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Do I really need two copies of every ripped CD - an archival and a working one?


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In his 'Computer Audiophile CD Ripping Strategy and Methodology' a few years ago Chris Connaker recommended 'Rip an Archival Copy and a Working Copy in addition to keeping the original Compact Disc'. For example in flac and aiff formats if in a mac environment. Not that I am questioning his knowledge and experience, in fact I am following strictly his recommendations, using XLD, albeit with a small CD collection. But can't stop wondering if these two copies are really needed, of course keeping two copies, albeit one of them compressed, means more storage space. And I wonder is there a chance of corrupting, say, aiff files through normal usage so that one uses his archival copy to retrieve another aiff version of the album? Of course keeping an archival copy could be a warranty against accidental deletion. Thanks

 

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Logic dictates a backup strategy for your music collection. If you own all the physical CD's, one properly tagged working AIFF copy should be sufficient. My collection of 1,500 albums is a combination of ripped CD's, some of which I no longer have in my posession, vinyl needle drops, and purchased downloads, all carefully alphabetically organized by artist with correct metadata and cover art.

With the price of disk storage so cheap, it's a no-brainer for me to keep a working copy of the library on a desktop drive, a second dedicated playback drive for my audio system, a third backup HD in my home safe, and even a fourth HD copy to be stored off-site at some point.

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You can't have too many backups. Personally I would never want to re-rip a CD, so the CD itself doesn't count as a backup for me. At any point in time, even if a disk has only just failed, I would want to have at least two copies (working copy plus a backup), preferably three copies (working copy + 2 backups) of my data available.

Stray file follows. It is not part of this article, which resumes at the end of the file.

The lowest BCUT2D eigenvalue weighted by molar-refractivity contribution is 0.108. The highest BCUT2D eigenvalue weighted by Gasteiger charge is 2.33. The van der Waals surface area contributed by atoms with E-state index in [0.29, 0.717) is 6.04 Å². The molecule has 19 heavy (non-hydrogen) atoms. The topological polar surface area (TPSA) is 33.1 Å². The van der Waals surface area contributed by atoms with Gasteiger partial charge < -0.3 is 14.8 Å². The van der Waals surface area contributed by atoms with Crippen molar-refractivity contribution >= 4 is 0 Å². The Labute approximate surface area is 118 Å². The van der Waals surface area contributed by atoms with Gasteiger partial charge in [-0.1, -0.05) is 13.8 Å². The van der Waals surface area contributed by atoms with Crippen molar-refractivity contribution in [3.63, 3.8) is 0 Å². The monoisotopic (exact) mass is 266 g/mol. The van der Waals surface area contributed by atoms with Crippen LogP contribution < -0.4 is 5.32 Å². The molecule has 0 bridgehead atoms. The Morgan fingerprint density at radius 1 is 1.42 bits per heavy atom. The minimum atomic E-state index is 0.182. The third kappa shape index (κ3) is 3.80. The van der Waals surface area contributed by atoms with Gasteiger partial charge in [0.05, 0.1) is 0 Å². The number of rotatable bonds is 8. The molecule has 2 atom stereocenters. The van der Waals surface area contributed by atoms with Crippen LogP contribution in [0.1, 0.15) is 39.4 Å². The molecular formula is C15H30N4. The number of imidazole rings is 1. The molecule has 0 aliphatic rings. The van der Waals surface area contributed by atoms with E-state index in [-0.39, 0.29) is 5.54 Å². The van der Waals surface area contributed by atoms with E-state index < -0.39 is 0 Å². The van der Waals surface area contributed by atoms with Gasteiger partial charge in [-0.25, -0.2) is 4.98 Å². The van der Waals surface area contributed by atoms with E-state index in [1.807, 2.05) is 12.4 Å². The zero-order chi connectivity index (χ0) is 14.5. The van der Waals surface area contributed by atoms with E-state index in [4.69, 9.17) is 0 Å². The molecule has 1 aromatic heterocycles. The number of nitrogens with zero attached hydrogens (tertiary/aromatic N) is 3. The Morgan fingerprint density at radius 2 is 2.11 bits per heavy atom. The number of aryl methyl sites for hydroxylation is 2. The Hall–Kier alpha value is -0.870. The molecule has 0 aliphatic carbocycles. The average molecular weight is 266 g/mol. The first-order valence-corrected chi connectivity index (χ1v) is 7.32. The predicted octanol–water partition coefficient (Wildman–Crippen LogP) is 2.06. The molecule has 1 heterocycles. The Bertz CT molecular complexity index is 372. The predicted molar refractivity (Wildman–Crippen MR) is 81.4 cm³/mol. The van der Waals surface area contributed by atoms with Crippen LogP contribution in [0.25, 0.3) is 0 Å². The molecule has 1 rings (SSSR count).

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+1

Comprising 2 local and 1 stored remotely. I count a NAS with RAID as one copy as the controller could fail with the discs.

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OK. Thanks, guys! Still, my question wasn't answered - can files be corrupted ('worn-out') through normal playback? And should I also make separate working copies of my purchased hi-res downloads - mostly flacs and a DSD download?

 

Unlikely that a digital file will wear out from normal playback, OTOH, as we all know with computers, any file could become corrupted, or your entire hard drive, or the computer itself, could fail for any number of reasons.

I consider the original CD, if kept in its case, a legitimate backup, but, of course, you want to have backups of downloads or other files that you do not have on physical media.

Once your library is organized the way you want it, it should be S.O.P. to buy a couple of cheap hard drives and back up everything en masse.